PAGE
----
Many nursing homes pose various risks to residents and staff members alike, making them highly dangerous. As a result of the pandemic, nursing homes have experienced over 170,000 deaths from Covid-19, including the deaths of both staff members and long-term care residents. However, following the pandemic, the broken long-term care system in America could put people in danger long after the effects of the pandemic have waned.
A Lack of Funding Contributes to Unsafe Environments
The main culprit behind America’s most dangerous nursing homes is insufficient funds directed toward caregiving, despite the fact that the American public helps cover the costs of the country’s long-term care system. Industry experts have argued that while the pandemic led to many deaths in nursing homes, it also revealed the many flaws present in this dysfunctional system.
Experts also believe that the attention that the pandemic drew to the nursing home crisis may lead to significant changes. These changes could have made nursing homes much safer in the years leading up to the pandemic.
As a result of the pandemic and the impact it had on nursing homes across the country, elder care advocates such as nursing home abuse attorneys want to see transparency in the way nursing homes use the funds they receive. Additionally, they would like to see certain restrictions around how they use that money.
Low Wages for Nursing Home Staff Leads to Increased Risk
Nursing homes often face many problems when it comes to proper care for nursing home residents. For instance, many residents are victims of elder abuse or neglect that leads to serious injuries or even fatalities, including exposure to illnesses such as Covid-19.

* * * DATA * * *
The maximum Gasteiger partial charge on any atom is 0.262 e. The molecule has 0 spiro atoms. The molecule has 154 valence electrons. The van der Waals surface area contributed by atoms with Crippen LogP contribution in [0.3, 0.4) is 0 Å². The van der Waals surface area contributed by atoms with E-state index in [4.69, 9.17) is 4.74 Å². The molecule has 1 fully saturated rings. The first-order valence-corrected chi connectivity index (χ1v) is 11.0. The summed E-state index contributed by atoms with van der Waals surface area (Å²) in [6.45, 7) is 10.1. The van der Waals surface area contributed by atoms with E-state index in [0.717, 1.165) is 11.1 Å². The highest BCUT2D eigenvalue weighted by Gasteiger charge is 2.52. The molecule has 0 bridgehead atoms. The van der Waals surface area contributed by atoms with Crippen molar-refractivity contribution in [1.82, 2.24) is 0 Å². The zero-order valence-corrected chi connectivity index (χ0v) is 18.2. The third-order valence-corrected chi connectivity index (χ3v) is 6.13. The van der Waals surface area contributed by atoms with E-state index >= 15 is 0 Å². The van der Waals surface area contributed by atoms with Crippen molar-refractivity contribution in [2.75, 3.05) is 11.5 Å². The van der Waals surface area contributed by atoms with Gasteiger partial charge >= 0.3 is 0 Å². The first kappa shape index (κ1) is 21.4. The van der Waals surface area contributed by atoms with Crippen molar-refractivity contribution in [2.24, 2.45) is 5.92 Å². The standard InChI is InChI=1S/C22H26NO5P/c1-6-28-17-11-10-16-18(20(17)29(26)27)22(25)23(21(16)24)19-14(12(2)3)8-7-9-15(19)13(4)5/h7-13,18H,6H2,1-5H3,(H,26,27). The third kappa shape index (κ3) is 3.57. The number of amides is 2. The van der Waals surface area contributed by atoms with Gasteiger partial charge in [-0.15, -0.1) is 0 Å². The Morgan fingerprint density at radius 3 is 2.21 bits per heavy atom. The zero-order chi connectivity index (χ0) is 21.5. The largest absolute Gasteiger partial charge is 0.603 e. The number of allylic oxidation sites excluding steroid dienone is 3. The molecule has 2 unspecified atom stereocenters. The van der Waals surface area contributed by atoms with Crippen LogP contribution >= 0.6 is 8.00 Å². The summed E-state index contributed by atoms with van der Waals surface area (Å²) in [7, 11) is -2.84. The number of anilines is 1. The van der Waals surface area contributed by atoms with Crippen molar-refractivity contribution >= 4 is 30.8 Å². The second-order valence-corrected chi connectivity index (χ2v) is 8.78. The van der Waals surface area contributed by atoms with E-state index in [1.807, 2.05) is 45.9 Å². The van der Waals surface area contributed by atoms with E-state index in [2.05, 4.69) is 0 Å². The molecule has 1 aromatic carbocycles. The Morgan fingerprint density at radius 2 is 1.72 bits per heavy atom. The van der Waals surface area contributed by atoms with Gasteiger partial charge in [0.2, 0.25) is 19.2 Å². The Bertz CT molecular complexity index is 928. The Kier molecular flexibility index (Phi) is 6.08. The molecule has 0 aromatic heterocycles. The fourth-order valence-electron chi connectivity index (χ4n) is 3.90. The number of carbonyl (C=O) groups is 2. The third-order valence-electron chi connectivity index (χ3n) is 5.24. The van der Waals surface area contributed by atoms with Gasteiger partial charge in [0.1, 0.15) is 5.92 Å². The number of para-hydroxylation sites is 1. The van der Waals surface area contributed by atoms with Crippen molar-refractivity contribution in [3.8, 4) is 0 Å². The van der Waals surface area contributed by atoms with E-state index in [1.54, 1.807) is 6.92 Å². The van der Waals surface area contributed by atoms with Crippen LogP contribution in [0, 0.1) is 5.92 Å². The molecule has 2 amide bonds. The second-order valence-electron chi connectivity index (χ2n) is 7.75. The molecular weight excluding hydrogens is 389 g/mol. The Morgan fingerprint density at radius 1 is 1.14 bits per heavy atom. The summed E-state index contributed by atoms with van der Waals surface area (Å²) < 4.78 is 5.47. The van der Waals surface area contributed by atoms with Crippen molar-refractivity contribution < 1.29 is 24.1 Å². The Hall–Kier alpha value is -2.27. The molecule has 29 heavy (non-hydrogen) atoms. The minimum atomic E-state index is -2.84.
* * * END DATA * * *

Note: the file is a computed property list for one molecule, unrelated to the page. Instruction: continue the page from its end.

Regarding Covid-19, nursing homes are naturally ideal locations for viruses to spread. Many residents live together in more confined spaces, and they require the help of nursing home staff to perform routine activities such as getting out of bed and bathing. In the process, both staff and residents come into close contact with potentially ill individuals, and they may not be aware of it.
When the pandemic began spreading, federal officials identified the first case of a nursing home outbreak in Washington state. They ultimately concluded that part of the reason for the spread was the fact that staff members often worked in more than one facility. Many nursing home workers choose to work multiple jobs because of the low wages paid direct caregivers, along with insufficient benefits. In the process of working in several locations, the risk of exposure to Covid-19 increased.
Staff Shortages Complicate Matters
As more staff members either quarantined or left their jobs entirely, staff shortages at nursing homes increased throughout the pandemic. In turn, residents actually saw greater risks of exposure to the virus, which is partially due to the inability for residents to isolate as easily without assistance.
With the help of increased funding for caregiving and nursing home staff, industry experts believe that the quality of care for residents would improve drastically. Nursing home staff wouldn’t need to work more than one job and increase the risk of exposure, and fewer staff shortages would ensure residents receive better care. Subsequently, America’s nursing homes would be safer for both residents and employees.